One cannot help but marvel at the pervasiveness of the misguided idea that spending is good for the economy.
The other day, for instance, an acquaintance lamented that his weekly restaurant expenses were hard on his pocket book, but he then quickly rejoined that at least his lavish dining habits boosted the economy. Such thinking is hardly uncommon. Indeed, most cultural and media elite attribute upticks in economic growth to surges in spending and the opposite to reductions in spending. Presidential aspirant Bernie Sanders has gone so far as to suggest $1 trillion in public infrastructure spending over five years partly to “help the economy.”
On its face this thinking appears to make sense, but when examined it does not wash. Consider the following scenario.
Imagine that Person A spends money on a movie ticket. The money that paid for the ticket partly pays the income of person B, the worker at the movie theater. Person B then spends money at the grocery store, partly funding the income of Person C, the grocery clerk, who then spends money somewhere else, partly funding the income of Person D, and so on.
While this scenario seems to affirm that spending is the source of economic activity, digging deeper reveals otherwise. To see why, trace the spending chain back to its genesis. How does Person A first procure money to spend? He does so through his productivity and work effort. Producing something provides him income to spend. Production thus precedes income and spending.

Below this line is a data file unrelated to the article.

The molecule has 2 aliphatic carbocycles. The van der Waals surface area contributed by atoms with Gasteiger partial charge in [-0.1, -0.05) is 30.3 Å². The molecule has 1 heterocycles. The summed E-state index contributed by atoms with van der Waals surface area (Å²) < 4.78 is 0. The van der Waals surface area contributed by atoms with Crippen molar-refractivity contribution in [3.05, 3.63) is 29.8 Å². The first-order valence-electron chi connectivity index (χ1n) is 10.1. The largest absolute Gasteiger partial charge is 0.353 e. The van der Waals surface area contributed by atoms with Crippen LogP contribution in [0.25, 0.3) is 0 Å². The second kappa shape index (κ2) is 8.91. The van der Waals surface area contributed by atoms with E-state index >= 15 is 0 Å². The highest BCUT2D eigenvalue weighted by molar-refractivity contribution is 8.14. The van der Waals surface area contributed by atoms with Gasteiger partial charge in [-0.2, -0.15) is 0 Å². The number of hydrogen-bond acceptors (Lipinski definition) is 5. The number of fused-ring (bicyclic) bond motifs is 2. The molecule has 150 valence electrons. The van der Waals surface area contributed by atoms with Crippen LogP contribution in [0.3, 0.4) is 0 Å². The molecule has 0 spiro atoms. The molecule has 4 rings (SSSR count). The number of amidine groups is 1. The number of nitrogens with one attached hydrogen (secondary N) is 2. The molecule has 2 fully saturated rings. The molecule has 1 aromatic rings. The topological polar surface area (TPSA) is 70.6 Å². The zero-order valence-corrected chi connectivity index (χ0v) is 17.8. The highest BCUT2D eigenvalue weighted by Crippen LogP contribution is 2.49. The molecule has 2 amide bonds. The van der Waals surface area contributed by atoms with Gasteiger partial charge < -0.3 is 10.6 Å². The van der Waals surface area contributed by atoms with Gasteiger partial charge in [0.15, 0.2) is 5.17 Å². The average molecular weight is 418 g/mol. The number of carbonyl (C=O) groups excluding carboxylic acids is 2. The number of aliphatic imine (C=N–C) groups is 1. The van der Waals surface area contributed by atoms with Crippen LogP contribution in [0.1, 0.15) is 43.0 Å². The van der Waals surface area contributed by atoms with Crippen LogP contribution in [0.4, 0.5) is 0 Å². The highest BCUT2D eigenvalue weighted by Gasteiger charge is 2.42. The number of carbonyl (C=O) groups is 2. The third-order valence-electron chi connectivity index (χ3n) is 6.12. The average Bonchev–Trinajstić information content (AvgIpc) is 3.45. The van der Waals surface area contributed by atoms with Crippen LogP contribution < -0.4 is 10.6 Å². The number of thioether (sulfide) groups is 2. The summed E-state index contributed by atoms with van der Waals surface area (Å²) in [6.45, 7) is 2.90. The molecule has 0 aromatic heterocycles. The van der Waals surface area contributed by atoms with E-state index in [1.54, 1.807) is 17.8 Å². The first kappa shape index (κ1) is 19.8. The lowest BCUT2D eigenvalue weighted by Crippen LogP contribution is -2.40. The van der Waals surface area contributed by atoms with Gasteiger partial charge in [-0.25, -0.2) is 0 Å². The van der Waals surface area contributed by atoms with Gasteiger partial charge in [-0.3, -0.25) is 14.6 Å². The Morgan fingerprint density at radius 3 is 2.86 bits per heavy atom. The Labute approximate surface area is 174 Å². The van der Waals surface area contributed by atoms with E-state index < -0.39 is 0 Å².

But although identifying production as the first step is important, even that misses the more crucial point. As my former colleague J.D. Foster points out, while pinpointing the first step “solves the mental quandary of the chicken or the egg, economies are already in motion.” So the key, he stresses, is “the need to choreograph three processes occurring simultaneously – production, income, and consumption (spending).” That choreography is best orchestrated by the pricing mechanism, which, although not perfect, beats the alternatives.
However, our misidentifying spending as the first and most essential step has perverted that choreography and thus stunted growth.
Politicians and intellectuals, for instance, regularly justify policies like food stamps and minimum wage laws as economic stimulants, indulging the fallacy that spending fuels the economy. In reality, these policies misallocate resources, throwing a monkey wrench into the very pricing system so essential for economic decision making.
The same applies for several so-called “stimulus” packages, including those of 2001, 2008, and 2009. Multiple doses and trillions of dollars of spending accomplished nothing but price distortion, thereby choking off the possibility of a strong recovery. Indeed, tepid growth is what we’ve received:
One oddity in the current recovery has been the lack of particularly strong growth periods. Typically, there’s a strong bounce back. So far, in the 23 quarters since the recovery began in 2009 the economy has managed to crack 4 percent only four times, and only once did this occur in consecutive quarters. The average has been a pedestrian 2.2 percent.
Backward economic thinking should be obvious for anyone willing to scrutinize it. But as George Orwell warned, “We have now sunk to a depth at which restatement of the obvious is the first duty of intelligent men.”